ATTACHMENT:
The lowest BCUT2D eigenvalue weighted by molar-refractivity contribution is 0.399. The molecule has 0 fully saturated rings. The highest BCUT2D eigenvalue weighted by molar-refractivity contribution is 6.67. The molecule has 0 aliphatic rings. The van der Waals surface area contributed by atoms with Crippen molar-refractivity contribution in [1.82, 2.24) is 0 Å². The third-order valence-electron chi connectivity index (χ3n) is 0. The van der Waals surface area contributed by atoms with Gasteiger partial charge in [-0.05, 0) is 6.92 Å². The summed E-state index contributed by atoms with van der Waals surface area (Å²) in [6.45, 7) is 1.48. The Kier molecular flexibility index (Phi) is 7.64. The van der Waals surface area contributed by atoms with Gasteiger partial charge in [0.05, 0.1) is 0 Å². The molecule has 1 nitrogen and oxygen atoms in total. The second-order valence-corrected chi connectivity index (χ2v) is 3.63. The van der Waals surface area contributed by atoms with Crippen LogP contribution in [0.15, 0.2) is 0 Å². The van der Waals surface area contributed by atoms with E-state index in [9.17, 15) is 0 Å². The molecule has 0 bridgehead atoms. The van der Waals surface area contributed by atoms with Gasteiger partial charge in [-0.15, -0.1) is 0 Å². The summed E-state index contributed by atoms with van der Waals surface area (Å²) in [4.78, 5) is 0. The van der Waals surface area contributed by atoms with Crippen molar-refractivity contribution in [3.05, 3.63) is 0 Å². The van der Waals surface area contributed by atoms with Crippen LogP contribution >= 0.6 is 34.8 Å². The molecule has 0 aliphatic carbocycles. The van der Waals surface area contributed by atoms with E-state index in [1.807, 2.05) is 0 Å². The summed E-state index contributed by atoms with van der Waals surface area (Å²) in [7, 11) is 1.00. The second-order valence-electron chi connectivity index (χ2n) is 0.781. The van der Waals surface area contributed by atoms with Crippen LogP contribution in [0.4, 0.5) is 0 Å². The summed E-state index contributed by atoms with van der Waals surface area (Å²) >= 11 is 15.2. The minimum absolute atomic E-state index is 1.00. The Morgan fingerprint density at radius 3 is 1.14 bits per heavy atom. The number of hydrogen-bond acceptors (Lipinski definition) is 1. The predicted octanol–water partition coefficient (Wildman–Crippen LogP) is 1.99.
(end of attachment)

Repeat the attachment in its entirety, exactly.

The lowest BCUT2D eigenvalue weighted by molar-refractivity contribution is 0.399. The molecule has 0 fully saturated rings. The highest BCUT2D eigenvalue weighted by molar-refractivity contribution is 6.67. The molecule has 0 aliphatic rings. The van der Waals surface area contributed by atoms with Crippen molar-refractivity contribution in [1.82, 2.24) is 0 Å². The third-order valence-electron chi connectivity index (χ3n) is 0. The van der Waals surface area contributed by atoms with Gasteiger partial charge in [-0.05, 0) is 6.92 Å². The summed E-state index contributed by atoms with van der Waals surface area (Å²) in [6.45, 7) is 1.48. The Kier molecular flexibility index (Phi) is 7.64. The van der Waals surface area contributed by atoms with Gasteiger partial charge in [0.05, 0.1) is 0 Å². The molecule has 1 nitrogen and oxygen atoms in total. The second-order valence-corrected chi connectivity index (χ2v) is 3.63. The van der Waals surface area contributed by atoms with Crippen LogP contribution in [0.15, 0.2) is 0 Å². The van der Waals surface area contributed by atoms with E-state index in [9.17, 15) is 0 Å². The molecule has 0 bridgehead atoms. The van der Waals surface area contributed by atoms with Gasteiger partial charge in [-0.15, -0.1) is 0 Å². The summed E-state index contributed by atoms with van der Waals surface area (Å²) in [4.78, 5) is 0. The van der Waals surface area contributed by atoms with Crippen molar-refractivity contribution in [3.05, 3.63) is 0 Å². The van der Waals surface area contributed by atoms with Crippen LogP contribution >= 0.6 is 34.8 Å². The molecule has 0 aliphatic carbocycles. The van der Waals surface area contributed by atoms with E-state index in [1.807, 2.05) is 0 Å². The summed E-state index contributed by atoms with van der Waals surface area (Å²) in [7, 11) is 1.00. The second-order valence-electron chi connectivity index (χ2n) is 0.781. The van der Waals surface area contributed by atoms with Crippen LogP contribution in [0.4, 0.5) is 0 Å². The summed E-state index contributed by atoms with van der Waals surface area (Å²) >= 11 is 15.2. The minimum absolute atomic E-state index is 1.00. The Morgan fingerprint density at radius 3 is 1.14 bits per heavy atom. The number of hydrogen-bond acceptors (Lipinski definition) is 1. The predicted octanol–water partition coefficient (Wildman–Crippen LogP) is 1.99.